>Oct 1921 article discribes the American Built Reading Standard Motorcycle.

By: chesshirecat

Apr 20 2010

Category: Uncategorized

8 Comments


>

I’ve been cruising around the internet, looking for great motorcycle related web-sites and blogs.  I found one that is sure at the top of my “FAVORITES” tab!  

I am impressed with the work these devoted blog and web-masters have infused into their web-sites!

If you would like to see the website in it’s entirety, please click on the title below:

 

Moto-History: Reading-Standard

In an effort to improve the quality of internet content available for some of the more rare models of motorcycles, Teknikka has begun to re-publish articles from the early 1900’s that have passed into the public domain.  We will start with an article from October 1921 issue of Motorcycle Illustrated about Reading-Standard’s 1922 product offering:

1922 Reading Standard

WE shall adhere to our policy of specializing on one model,” said General Manager A. E. McGavin, when asked what the Reading Standard had to announce for the 1922 season. “For five years this factory has put all of its energy back of a single model, and we believe we have de veloped the best machine of its type on the American market. We propose to make it still better by sticking right to it.”

No Fundamental Changes

No radical changes have been incorporated in the 1922 R-S. Since all claims by the Reading Standard Company are made for its stock motor, and inasmuch as they strongly contend that specials prove nothing, it is only natural that they should endeavor to perfect and improve wherever possible their stock twin motor, which has won for the R-S all its laurels.

The R-S factory, for the past five years, has specialized on making their super- powered twin cylinder motor with side by side mechanically operated valves, motor displacing 71.57 cu. in. At a glance the 1922 R-S motor shows no changes, but certain refinements have been made which not only add to the power, but produce a much smoother running engine.

The dimensions of the valve lift levers have been greatly increased. These lift levers and all cams, gears, shafts, etc., are made from vanadium steel. The “sloped-head” constructive type of cylinder head is continued. This construction permits the elimination of eddy-producing pockets and restricting corners. The intake and exhaust passages have sweeping curves and the intake passage of the R-S is short and direct.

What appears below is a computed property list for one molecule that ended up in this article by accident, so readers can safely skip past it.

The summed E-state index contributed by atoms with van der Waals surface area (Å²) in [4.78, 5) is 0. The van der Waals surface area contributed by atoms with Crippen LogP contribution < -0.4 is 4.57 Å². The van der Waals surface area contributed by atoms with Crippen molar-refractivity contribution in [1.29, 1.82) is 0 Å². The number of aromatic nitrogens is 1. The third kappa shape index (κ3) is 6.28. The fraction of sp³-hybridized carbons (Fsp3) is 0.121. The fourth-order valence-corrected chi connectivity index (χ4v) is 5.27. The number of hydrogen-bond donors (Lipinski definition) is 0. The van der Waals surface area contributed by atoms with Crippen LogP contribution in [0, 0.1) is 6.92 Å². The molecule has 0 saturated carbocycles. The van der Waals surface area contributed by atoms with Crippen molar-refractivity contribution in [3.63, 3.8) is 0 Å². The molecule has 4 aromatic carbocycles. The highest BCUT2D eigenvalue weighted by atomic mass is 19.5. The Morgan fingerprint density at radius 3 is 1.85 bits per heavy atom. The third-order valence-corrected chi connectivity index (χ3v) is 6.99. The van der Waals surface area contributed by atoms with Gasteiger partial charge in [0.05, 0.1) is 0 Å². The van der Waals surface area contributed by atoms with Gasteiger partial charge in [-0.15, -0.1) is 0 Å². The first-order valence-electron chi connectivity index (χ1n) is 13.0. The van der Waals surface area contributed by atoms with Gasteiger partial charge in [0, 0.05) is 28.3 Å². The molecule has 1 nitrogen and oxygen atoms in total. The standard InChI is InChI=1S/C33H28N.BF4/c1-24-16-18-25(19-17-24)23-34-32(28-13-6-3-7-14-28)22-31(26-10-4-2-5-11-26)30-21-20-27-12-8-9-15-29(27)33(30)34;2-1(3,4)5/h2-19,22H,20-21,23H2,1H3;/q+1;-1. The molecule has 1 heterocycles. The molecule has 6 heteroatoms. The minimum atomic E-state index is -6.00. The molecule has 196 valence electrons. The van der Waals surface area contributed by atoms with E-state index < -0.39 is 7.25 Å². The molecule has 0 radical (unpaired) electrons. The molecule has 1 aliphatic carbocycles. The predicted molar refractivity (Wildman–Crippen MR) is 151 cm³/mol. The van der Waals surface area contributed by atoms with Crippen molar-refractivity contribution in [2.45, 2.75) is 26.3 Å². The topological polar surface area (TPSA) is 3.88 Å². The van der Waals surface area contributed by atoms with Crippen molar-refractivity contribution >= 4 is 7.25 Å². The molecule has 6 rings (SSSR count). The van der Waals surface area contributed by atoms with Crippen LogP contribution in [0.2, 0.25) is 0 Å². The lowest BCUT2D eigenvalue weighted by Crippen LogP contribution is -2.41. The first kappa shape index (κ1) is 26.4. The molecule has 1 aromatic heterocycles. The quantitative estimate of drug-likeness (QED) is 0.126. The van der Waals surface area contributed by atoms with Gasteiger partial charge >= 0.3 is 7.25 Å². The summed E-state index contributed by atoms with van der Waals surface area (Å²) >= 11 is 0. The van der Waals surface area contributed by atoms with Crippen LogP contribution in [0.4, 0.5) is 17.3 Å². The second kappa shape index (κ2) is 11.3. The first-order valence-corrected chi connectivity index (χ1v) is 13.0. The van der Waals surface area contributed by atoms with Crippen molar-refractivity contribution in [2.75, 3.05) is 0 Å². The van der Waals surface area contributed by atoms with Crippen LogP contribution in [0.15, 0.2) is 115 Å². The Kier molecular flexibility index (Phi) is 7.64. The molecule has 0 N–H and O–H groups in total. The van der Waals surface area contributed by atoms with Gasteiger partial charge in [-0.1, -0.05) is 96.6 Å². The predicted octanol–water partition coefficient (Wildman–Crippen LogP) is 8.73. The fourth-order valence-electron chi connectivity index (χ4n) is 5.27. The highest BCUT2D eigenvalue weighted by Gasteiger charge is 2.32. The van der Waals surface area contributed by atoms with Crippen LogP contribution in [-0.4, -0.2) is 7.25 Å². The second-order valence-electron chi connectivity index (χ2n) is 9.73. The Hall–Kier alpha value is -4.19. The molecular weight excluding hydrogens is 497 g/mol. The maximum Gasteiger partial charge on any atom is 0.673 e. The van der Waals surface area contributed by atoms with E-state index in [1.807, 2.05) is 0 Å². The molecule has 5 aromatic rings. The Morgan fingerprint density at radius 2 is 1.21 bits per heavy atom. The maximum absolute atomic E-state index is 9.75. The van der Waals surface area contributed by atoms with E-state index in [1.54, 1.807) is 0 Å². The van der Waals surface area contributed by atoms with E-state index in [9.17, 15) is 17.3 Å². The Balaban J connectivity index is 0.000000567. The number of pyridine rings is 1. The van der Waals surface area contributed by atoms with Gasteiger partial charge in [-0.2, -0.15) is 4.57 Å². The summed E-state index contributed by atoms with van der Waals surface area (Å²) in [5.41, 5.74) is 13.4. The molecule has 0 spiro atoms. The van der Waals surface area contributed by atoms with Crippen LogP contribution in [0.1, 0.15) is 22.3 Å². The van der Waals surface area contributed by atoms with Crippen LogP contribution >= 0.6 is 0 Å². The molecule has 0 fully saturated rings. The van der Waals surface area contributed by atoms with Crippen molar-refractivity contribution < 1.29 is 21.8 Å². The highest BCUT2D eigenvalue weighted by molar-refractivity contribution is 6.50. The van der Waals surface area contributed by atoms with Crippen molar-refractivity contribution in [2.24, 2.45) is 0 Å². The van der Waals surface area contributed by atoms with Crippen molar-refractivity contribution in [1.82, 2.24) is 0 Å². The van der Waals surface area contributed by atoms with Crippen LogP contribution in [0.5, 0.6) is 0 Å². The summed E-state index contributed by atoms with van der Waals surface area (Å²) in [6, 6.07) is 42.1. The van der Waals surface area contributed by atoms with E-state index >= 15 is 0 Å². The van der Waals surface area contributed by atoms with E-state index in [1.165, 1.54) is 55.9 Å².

The bore and stroke of the R-S remains at 3 3/8×4 in. respectively, giving a displacement of 71.57 cu. in. Each cylinder is fitted with the R-S priming cup.

1922 Reading Standard Engine

1922 Reading Standard Engine

The valves are of the R S side by side arrangement, 1 3/4-in. in diameter. The exhaust valve is made from silchrome steel, while the intake valve is provided with a welded-on cast iron seat. Both valves are solid forgings. The angle of the valve seats is 45 degrees and 7/8-in. diameter vanadium steel valve springs are employed, encased in a spring cover, within which ample clearance is provided to prevent friction between spring and cover. The removal of these covers is very simple, screwing down a nut below the bottom cap permits the cover to be removed easily and completely from the spring.

The pistons are the same as heretofore, carrying three diagonally cut eccentric rings 3/16 in. wide. Piston pins are £i-in. in diameter, turned from a solid bar, secured in the pistons with a special 1/4-in. pin, headed at one end and split at the other.

Connecting rods are of the drop-forged “I-beam” construction, carrying bronze bushings at the upper end and operating on a hardened steel sleeve which houses the lower roller bearing. The R-S construction of the lower bearings differ from the usual practice, in that there is not an individual row of roller bearings for each connecting rod member.

No change has been made in the crank case, or cam case.
Slight changes have been made in the mechanical oiler. The auxiliary hand oil pump is continued.
Bosch magnetos are standard equipment for 1922.

The electrically equipped machines will use Bosch magnetos and the Splitdorf separate generator in connection with Wico battery. The Splitdorf generator is neatly and substantially mounted on a bracket secured by the front motor bolts. The driving pulley is riveted to the motor sprocket.

The electric switch is a decided improvement over any switch heretofore used on any motorcycle. All lights are controlled from one rotating button, which allows for the following combinations with the ratchet lock handle :
First turn, rear light.
Second turn, rear and drive.
Third turn, rear and head.
Fourth turn, all off.